Making the Most of Conflict

Making the Most of ConflictYuck.  It’s the ‘C’ word again.  No one likes to deal with it.  We avoid conflict and are asked to step up to it instead.  But still we avoid it.  We squirm even when we think about it.  Conflict is uncomfortable and uncertain and unwelcome – or is it necessarily so?

Do you know any couples who affirm that their marriages improved after a period of conflict?  Do you know any people who became unshakeable friends after starting out in deep disagreement and lack of civility?  What makes those conflict situations draw out the best – rather than the worst – from a difficult time?

The concept of conflict brings out all the battle analogies – clash, dispute, struggle.  But there are other words that are synonymous with ‘conflict’ that can help us cast it in a less wearying light: ‘divergence’, or ‘tension’, for example.  At its heart, conflict is simply difference.  So one way to bring down the stakes in a conflict situation is to recast it as only a difference to be bridged.  When you thought the meeting time was 3:00 and your colleague thought it was 4:00, it is a conflict – but easy to handle as a difference to be resolved.  It helps if you can remind yourself, when the stakes are higher, that many problems can be reduced to these types of perception differences.

But let’s move beyond just damage reduction.  A conflict is an opportunity as well.  The dictionary has an interesting synonym for it: ‘engagement’.  A conflict is an opportunity to engage with someone on a deeper level than you might normally experience.  How can you then create a positive engagement when faced with a divergence in thoughts, beliefs, or norms?

Examine your intent.  Before engaging, back up and recast your motivations in your own mind.  We often start with an intent to convince someone of the rightness of our own point of view.  It’s the biggest culprit in making conflict uncomfortable, because it sets us up for divergence rather than convergence of thought.  Establish firmly in your mind that your intent is to explore rather than to advocate.

Assume the good intent of your challenger.  Most people are not out to do us harm.  Like you, your challenger has strongly held beliefs and by voicing them, is not intending to make your life miserable (though for the moment, that may be the impact).  But return to the likely benign intent of anyone who challenges you.

Appreciate.  Your challenger has opened a door, and you will be most successful in entering his house when you appreciate – and voice to him – your gratefulness for his entrée.  “Thank you, John.  You’ve given me an opportunity to both better understand you and your thoughts, and also to reflect on my own.”

Remain curious.  Too often we go straight to the heart of the divergence and argue the ‘facts’ without understanding the layers of experience, belief systems, and environmental influence that form opinions.  Yet those unseen factors are the ones that must be explored if we want to reach a common understanding.  Good questions to ask are open-ended and cover such things as:

  • What experience has contributed to the point of view (including emotional triggers)? Someone’s past experience of failure will deeply influence a preferred approach that avoids risk, for example.  Emotional triggers are even bigger contributors.  One colleague that expressed a very strident viewpoint revealed that she had a boss who was demeaning every time she spoke out in a meeting, and the only way she could have her voice heard with others was to exaggerate the downside effects very firmly.  Years later and through different bosses, she continued to use that exaggerated tone in presenting her divergent thinking.  Your own experiences are equally influential, so get curious about what is shaping your perspective.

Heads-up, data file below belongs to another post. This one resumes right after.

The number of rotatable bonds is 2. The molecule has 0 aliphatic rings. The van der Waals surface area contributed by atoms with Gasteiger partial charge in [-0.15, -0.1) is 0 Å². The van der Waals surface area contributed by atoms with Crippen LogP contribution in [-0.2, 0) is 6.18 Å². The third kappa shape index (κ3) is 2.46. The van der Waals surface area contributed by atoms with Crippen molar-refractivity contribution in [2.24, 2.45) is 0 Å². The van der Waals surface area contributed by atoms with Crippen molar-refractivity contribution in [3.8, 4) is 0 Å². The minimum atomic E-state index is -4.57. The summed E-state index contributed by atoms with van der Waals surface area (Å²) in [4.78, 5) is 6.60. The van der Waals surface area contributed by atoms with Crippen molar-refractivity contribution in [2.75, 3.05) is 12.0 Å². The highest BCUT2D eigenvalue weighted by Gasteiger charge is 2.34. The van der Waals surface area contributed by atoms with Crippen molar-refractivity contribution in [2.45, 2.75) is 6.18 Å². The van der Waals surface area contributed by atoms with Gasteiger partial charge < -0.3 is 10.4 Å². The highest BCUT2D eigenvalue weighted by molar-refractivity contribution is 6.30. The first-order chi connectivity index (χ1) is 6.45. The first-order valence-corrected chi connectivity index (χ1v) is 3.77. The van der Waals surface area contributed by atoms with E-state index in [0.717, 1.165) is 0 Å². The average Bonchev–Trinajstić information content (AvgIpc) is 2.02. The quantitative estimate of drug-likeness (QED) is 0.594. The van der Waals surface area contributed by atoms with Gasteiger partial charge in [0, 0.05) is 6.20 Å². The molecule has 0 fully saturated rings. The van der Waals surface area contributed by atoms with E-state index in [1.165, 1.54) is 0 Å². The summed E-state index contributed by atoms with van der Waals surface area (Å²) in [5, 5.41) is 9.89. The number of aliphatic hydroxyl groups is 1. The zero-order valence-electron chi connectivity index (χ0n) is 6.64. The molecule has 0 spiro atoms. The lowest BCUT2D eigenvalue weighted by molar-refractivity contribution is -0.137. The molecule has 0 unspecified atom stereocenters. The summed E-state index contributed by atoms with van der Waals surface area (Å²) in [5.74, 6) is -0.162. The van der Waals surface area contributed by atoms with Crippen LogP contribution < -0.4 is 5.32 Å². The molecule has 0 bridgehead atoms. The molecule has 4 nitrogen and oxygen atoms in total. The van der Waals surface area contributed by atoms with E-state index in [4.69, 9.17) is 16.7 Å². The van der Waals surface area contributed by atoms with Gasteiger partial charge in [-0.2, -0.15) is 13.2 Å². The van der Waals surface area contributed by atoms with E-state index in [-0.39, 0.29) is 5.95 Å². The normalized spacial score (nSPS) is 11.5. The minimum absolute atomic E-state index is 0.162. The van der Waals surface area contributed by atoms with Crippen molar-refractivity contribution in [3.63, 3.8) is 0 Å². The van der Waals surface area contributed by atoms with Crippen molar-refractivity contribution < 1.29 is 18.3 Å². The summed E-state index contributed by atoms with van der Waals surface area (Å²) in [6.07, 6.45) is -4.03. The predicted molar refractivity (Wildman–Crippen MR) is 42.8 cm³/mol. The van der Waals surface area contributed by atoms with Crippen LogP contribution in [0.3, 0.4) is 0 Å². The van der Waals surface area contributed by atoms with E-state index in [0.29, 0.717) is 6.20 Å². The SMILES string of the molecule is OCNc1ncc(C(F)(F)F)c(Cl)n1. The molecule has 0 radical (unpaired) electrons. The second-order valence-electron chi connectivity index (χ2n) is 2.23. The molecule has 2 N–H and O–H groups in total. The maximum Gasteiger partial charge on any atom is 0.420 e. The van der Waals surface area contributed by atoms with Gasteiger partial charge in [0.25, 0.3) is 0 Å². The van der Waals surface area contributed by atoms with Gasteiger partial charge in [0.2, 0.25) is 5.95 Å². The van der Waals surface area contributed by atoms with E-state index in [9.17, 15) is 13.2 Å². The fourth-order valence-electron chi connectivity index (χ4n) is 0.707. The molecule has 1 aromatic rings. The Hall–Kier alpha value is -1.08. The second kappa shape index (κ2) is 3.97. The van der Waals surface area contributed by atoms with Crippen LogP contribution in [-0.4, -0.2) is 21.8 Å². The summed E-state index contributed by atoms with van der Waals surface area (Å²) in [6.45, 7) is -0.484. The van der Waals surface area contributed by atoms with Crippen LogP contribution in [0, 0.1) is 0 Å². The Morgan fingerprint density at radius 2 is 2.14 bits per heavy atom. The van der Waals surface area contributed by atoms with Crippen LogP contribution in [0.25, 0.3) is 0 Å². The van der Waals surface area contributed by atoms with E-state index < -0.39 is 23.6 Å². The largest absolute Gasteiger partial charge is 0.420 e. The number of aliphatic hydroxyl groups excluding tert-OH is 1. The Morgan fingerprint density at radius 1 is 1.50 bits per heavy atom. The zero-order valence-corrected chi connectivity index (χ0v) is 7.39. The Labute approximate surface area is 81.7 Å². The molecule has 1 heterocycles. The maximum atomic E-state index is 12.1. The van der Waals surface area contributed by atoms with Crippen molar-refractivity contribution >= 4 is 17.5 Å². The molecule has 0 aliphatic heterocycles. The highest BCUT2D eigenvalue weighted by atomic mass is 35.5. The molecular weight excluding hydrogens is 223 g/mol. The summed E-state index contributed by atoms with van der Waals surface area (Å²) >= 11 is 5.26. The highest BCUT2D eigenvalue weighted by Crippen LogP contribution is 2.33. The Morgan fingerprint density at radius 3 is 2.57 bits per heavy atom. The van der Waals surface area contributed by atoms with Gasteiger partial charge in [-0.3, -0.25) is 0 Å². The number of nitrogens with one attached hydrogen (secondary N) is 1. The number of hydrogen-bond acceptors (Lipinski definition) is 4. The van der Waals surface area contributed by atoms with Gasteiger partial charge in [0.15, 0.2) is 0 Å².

• What values underlie the differences? Values elicit passion, so understanding them is key to building bridges.  Explore particularly what your challenger views as ‘ethical’, ‘honest’, ‘fair’, ‘respectful’, and ‘loyal’ – values that tend to generate polarity.  Turn the lens on yourself, too, to better understand and compare your own values to that of your challenger.
  • What in the environment is influencing a point of view? If your challenger is getting tremendous pressure to meet a deadline, or to increase sales, it will influence his thinking.  If he has personal financial stress, it may make him less willing to take risks at work.  If he’s constantly arguing with a teenager at home, it may make him dig in his heels at work as well.  Again, consider as well what in your environment is shaping your opinions and behaviors.

Build relationship.  Throughout a conflict engagement, understand that your goal is less about resolving the conflict.  That will happen when you have established a relationship with someone.  My colleague and I have widely divergent political and economic views, but because we have a strong, caring, respectful relationship, we can discuss our different viewpoints.  We view them not as ‘conflict’, but as differences in world view.  We learn from each other.  We build together better responses to situations, not despite our differences, but because of them.  That’s the goal.  It is not to convince someone of your rightness, but to come to understand one another and agree on a path forward.


Conflict doesn’t have to be a dirty word.  Without embracing conflict as beneficial, all we seek out are like-minded thinkers and timid opponents.  And we never get the benefit of getting much better solutions and, even more importantly, much deeper relationships.  So next time you face a conflict, open that door with a big welcome and thanks, and settle in for a longer and more energizing engagement.

Written by Marge Combe, VMC Consultant

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